How an identity crisis propelled Eska towards Mercury Prize nomination


Eska - Credit: Archant

After feeling overshadowed by her past collaborations, the musician finally has a voice of her own, writes Alex Bellotti

It’s sometimes hard to gauge why an artist entered the music industry, aside from the fact that they like music and are (ideally) pretty good at it. With Eska Mtungwazi, however, the intention is crystal clear; art is a form of self-expression, and often comes at the expense of time, money and the fragile sense of your own identity.

One of the lesser-known offerings from this year’s Mercury Prize list, the south Londoner’s debut record, Eska, is an extraordinary achievement. Soulful, spiritual, earthy; it purposely skips across genre, using sound like a child throwing paint across a canvas. (The soaring folk anthem Gatekeeper is a perfect example: few songwriters could feature backing vocals shouting ‘wheee’ like they’re flying down a waterslide and get away with it.)

The record’s back story is similarly compelling. Having collaborated for over a decade with the likes of Grace Jones, Nitin Sawhney and The Cinematic Orchestra, Eska had built up a reputation as one of the most adaptable musicians around. When it came to sending her long-awaited solo material to producer Matthew Herbert, however, she suddenly found her diverse back catalogue had eradicated any sense of her own musical identity – and the effect was unnerving.

“I realised at that point – and it was very scary, and made it deeply upsetting – that I genuinely couldn’t put my name to any of this stuff,” says the 44-year-old ahead of her upcoming show at Islington Assembly Hall. “They weren’t really me at all – they were me in collaborations or me just messing about, but where the genre was leading the song rather than the other way round.

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“I thought I needed to get back to my childhood song writing passion, where it was just purely about thinking, ‘I like these sort of chords’ and that was it, full stop, not thinking about style or anything like that.I really had to do some serious soul searching and in the end, the conclusion of sending all that stuff was saying, ‘Scrap it all, none of it’s going to make the record that I know is there inside me’.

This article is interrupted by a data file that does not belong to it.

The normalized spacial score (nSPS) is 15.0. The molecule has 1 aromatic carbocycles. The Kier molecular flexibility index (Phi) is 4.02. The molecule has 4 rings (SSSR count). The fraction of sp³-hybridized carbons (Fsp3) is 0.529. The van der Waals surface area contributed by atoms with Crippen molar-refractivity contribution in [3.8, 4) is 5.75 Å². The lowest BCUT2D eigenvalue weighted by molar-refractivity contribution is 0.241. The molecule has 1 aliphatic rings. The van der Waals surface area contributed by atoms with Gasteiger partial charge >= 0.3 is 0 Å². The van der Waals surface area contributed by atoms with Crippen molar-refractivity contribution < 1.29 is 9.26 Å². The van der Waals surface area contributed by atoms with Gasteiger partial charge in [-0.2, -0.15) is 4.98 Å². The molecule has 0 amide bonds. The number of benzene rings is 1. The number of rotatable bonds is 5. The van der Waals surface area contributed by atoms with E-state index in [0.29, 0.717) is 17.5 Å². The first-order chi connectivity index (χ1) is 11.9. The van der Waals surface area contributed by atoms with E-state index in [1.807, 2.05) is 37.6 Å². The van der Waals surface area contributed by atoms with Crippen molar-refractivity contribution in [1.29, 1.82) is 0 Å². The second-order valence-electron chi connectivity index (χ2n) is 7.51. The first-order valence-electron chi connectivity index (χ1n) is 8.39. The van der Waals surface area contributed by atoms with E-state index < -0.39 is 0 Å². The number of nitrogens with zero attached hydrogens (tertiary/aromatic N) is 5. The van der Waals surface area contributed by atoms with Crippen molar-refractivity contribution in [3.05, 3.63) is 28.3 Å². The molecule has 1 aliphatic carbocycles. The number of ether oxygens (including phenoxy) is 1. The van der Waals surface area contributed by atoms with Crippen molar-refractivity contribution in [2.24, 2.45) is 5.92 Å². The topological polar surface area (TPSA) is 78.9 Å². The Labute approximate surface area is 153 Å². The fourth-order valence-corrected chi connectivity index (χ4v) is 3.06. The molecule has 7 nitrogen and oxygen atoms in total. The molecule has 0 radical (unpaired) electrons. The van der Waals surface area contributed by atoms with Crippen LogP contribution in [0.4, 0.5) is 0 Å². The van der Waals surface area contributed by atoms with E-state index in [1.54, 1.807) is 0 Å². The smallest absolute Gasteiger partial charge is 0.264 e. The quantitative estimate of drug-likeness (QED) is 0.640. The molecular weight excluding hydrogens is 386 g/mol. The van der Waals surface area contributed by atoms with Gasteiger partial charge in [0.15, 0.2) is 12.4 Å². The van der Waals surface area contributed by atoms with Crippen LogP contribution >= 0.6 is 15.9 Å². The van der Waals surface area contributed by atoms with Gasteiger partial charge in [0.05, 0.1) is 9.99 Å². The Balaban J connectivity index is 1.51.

Working as a teacher, the musician went back to basics, taking her lead from playful experimentalists such as Captain Beefheeart. For 18 months, she spent her time writing songs and learning new skills such as jazz piano to get back in touch with the thrill of the new.

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Having moved from Zimbabwe to Lewisham when she was two-years-old, the process also involved what Eska calls “reconciling to culture”.

“I’m black, I’m British, I’ve grown up playing classical music and listening to my dad’s eclectic vinyl collection – what sort of music does someone like that make? Do they make an R&B record? How would they, because how could that relate?

“With questions like that I was trying to challenge myself. What are the things you’ve borrowed or learned from, and what’s part of your creative DNA? What would happen if you drew from that well – not the begged and borrowed bit, but your roots and heritage?”

The eventual result was an intimate portrait of what it means to be Eska in 2015: a celebration of being a modern, multicultural Londoner, grounded in the deeper folk heritage of music and of spiritual figures like Persephone and Jonah.

Even once the songs were in place, recording them required another burst of ambition. “No one was interested in putting out a record of mine,” Eska explains, and so she invested a sum of £20,000 into her own music label, Earthling Records, which saw the release of her Gatekeeper EP in 2013.

The EP attracted fans in the form of DJ Gilles Peterson, Jamie Cullum and Laura Mvula, and – following the birth of her baby Wonder – and proved enough for Eska to be picked up by Naim Edge Recordings, who helped give her full debut the platform it deserved.

For Eska, the Mercury nomination has not only seen her album’s popularity soar (it enjoyed a 3000 per cent increase in streams in the three days following the announcement), but also vindicated the long journey to create it.

“I found it very difficult explaining my narrative, because I’d worked with so many people in the past, they kept overshadowing anything I was really trying to say through my work,” she adds.

“I thought, ‘Well I need to not say who I am, I just need to do it and let people engage with that’, and I’m just so overwhelmed at the reception. It’s a great affirmation and acknowledgement that maybe the definition that I brought to myself has some substance to it.”

Eska plays the Islington Assembly Hall on November 27. For tickets and full details, visit

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